Apparently, environmentalism and economic growth really can go hand in hand. According to a new UCLA study, companies need not fear being hampered down by adopting green practices and standards. Workers in companies that do so are found to be 16 percent more productive than the average. The increased worker motivation stems from their
“All politics is local.” This quote from the late US Congressman Tip O’Neill continues to frame political strategies today. It turns out his premise also applies to environmentalism. All sustainability is local, as a Massachusetts software company reveals in a new application that takes on the complicated task of quantifying the green efforts of corporations.
To simplify where we are as a civilization and where we’re going with respect to energy consumption, economics, and environmentalism, it’s useful to postulate three broad “plans”:
Plan A: We continue on our current course. We ignore the fact that our population will soon be
Joe Biden believes that the US, armed as it is with its “entrepreneurial spirit and innovative national labs,” will “lead the global clean-energy revolution and reap the economic and environmental benefits that go with it.” At least, this is what he told an audience that packed an auditorium at the National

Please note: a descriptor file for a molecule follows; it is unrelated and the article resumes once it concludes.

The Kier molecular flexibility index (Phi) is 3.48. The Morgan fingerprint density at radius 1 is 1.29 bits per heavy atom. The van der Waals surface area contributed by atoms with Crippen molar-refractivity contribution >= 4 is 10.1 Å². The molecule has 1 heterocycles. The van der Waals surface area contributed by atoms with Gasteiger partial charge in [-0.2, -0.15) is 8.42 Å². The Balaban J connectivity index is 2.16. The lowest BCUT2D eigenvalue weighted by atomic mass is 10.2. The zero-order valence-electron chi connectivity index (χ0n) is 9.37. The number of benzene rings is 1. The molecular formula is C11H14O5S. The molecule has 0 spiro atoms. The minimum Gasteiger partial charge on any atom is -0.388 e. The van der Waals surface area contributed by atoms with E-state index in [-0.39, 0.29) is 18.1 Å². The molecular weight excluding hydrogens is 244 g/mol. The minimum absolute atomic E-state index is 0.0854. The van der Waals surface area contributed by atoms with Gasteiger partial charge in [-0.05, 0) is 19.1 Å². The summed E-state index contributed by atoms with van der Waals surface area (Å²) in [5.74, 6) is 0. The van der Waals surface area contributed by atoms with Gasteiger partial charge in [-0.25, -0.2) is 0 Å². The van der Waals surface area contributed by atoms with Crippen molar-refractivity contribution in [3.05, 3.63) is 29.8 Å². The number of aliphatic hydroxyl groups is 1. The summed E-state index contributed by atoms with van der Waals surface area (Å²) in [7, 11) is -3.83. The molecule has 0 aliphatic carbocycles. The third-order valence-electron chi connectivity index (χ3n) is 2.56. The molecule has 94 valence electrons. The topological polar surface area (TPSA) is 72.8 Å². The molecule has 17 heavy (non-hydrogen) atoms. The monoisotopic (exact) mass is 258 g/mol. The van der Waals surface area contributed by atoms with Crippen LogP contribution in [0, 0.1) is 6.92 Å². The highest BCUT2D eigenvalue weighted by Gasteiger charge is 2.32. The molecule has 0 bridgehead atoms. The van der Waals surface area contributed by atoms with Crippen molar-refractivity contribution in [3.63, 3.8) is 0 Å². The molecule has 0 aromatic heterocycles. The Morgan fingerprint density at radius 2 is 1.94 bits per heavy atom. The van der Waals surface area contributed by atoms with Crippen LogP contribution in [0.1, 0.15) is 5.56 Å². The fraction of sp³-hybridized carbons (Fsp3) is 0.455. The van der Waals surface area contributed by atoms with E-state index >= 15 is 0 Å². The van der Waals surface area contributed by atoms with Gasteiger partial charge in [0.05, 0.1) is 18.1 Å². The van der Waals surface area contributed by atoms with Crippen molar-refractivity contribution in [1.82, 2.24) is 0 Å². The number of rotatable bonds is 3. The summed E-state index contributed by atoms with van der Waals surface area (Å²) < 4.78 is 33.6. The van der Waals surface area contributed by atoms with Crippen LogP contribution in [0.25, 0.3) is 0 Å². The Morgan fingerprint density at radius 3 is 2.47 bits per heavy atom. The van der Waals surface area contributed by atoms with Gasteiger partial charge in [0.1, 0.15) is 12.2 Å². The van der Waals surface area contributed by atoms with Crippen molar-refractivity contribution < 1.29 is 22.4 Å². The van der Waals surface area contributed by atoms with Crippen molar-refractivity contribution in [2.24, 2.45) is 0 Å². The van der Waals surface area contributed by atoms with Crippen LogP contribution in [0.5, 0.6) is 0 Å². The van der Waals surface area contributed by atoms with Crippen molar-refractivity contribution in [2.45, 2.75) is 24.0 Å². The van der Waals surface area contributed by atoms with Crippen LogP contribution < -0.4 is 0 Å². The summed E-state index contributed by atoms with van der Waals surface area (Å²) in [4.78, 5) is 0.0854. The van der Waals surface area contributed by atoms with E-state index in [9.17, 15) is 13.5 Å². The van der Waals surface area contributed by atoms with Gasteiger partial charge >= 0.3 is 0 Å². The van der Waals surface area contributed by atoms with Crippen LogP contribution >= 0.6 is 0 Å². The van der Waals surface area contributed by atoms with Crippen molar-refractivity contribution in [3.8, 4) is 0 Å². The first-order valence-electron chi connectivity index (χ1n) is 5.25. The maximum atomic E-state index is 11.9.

It might seem odd that South America, too often the victim of corporations looking for cheap labor and even cheaper natural resources, would become Mother Earth’s most vociferous advocate.
Yet it has, confirming a belief that suggests adversity creates heroes. This is certainly true in South American countries like Bolivia, Ecuador, Colombia and even Venezuela , where some of the most egregious examples of corporate pollution have left South Americans, and their indigenous counterparts, thoroughly disgusted not only with capitalism but with Western civilization as a whole.
Take, for example, the Cochabamba protests of 2000 , incited by the privatization of Bolivia’s municipal water supply by the Bechtel Corporation. Cochabama, Bolivia’s third largest city, has since become the permanent site for a yearly festival, the Feria del Agua (Water Fair).